Afternoon Plenary: November 17, 2020 – 3:30PM to 5:00PM
ADDRESSING SOCIAL DETERMINANTS OF HEALTH IN LATINO CHILDREN, YOUTH AND FAMILIES
Social Determinants of Health (SDOH) are the leading cause of health disparities in underserved Latino children, youth, and families. Factors including socioeconomic status, education, neighborhood and physical environment, employment, and access to health care impact long-term health. Learn from experts who will discuss promising programs designed to address SDOH such as: addressing the holistic needs of children, youth and families, ensuring access to nutritious food, increasing access to quality and comprehensive healthcare services, and exploring ways of leveraging technology to address SDOH.
Morning Plenary: November 18, 2020 – 12PM – 1:30PM
EQUITABLE VACCINE DEVELOPMENT AND DISTRIBUTION
COVID-19 is a stark reminder of how effective vaccines can help reduce morbidity and mortality if developed in a way that meets the needs of communities of color. As we grapple with a pandemic that disproportionately impacts Latinos, we are seeing a growing anti-vaccine movement fueling the mistrust of a COVID vaccine in communities of color that could lead to disparities in COVID vaccination rates. This session will start with a discussion about the pivotal role that vaccines can play in preventing infectious diseases and mortality and will be followed by a discussion about equitable and ethical development and distribution of vaccines, clinical trials, and the lessons learned from the COVID-19 pandemic.
Break-out sessions: November 18, 2020 – 2PM – 3:00PM
Break-out 1: MATERNAL HEALTH: ACHIEVING HEALTH EQUITY IN THE LATINO COMMUNITY
Latinas experience high rates of unplanned pregnancy and sexually transmitted infections, including HIV/AIDS. They also face challenges in accessing contraception that is affordable and available. And Latinas face additional obstacles including cultural and linguistic barriers, as well as hurdles based on immigration or economic status, and geographic location, which prohibit many of them from obtaining comprehensive and quality maternal health care. Join session speakers to learn about proven practices and recommended policy solutions to achieve maternal health equity for Latina mothers and prevent avoidable maternal morbidity and mortality in an era of rapid demographic and epidemiological transition.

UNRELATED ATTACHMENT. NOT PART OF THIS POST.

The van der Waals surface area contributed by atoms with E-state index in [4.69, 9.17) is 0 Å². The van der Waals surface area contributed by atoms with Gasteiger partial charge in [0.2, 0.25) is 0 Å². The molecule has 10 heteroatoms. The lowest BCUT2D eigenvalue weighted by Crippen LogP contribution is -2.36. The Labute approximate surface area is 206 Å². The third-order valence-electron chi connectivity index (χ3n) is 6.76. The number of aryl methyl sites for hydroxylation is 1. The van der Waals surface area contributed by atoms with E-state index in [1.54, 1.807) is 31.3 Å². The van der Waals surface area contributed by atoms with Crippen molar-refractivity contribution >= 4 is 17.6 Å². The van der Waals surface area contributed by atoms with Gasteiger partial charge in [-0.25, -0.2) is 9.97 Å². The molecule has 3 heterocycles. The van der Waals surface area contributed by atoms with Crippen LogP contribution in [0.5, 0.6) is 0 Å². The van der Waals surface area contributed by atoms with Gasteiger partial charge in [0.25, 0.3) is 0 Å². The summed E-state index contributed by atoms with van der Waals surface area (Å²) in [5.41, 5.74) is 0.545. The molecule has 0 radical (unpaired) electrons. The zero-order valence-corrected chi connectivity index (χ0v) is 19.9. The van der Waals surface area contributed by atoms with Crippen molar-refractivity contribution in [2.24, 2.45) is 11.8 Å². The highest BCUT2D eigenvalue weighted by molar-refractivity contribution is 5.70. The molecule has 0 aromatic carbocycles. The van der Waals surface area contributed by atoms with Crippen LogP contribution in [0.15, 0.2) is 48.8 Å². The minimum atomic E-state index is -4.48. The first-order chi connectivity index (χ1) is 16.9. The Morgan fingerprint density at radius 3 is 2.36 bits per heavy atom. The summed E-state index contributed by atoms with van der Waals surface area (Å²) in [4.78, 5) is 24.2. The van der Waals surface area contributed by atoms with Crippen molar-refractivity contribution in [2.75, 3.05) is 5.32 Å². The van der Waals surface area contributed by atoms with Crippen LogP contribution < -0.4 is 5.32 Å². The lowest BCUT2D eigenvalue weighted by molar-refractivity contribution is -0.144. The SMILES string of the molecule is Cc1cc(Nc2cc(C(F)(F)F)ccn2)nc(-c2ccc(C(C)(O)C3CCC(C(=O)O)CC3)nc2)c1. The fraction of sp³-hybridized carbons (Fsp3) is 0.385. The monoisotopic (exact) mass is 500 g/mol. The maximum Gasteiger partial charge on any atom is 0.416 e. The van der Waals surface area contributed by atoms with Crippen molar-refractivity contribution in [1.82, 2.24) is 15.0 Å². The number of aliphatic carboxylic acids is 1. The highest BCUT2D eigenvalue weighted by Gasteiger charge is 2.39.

Break-out 2: THE FUTURE OF THE AFFORDABLE CARE ACT AND ITS IMPLICATIONS FOR THE LATINO COMMUNITY
According to the Kaiser Family Foundation, Latinos experienced large gains in coverage under the Affordable Care Act (ACA) that reduced disparities in healthcare coverage. The percentage of Latinos with no health insurance coverage dropped from 30% in 2010 when the ACA was enacted to 19% in 2017. However, these gains reportedly stalled or began reversing and are now at significant risk because of state and federal policies and the Trump Administration’s efforts to invalidate the ACA, including a Supreme Court case currently being considered. In light of these current trends, experts will discuss the future of the ACA and its implications for the Latino community, including the potential impact of a Supreme Court decision striking down the law.
Closing Plenary: November 18, 2020 – 3:30PM to 5:00PM
DIGITAL HEALTH: ADDRESSING THE NEEDS OF UNDERSERVED LATINO COMMUNITIES
Latinos represent a significant and growing segment of our nation’s population. Sadly, many Latinos are caught in a cycle of vulnerability with declining access to healthcare. Although digital health is not a solution in and of itself for eliminating the systemic factors that perpetuate health disparities for underserved Latinos, it has wide-ranging potential to reduce the disparities caused by economic, social, environmental, and other factors. From the introduction of telehealth services, cloud computing, and mobile devices, to remote monitoring with peripheral devices and care management coaching, technology has the potential to transform access to healthcare and medical treatment for Latino communities. Speakers in this session will discuss proven ways of leveraging technology to connect some of the most vulnerable Latino populations to better access to healthcare.
5:00PM to 5:15PM: Closing Remarks: Marco A. Davis, CHCI CEO and President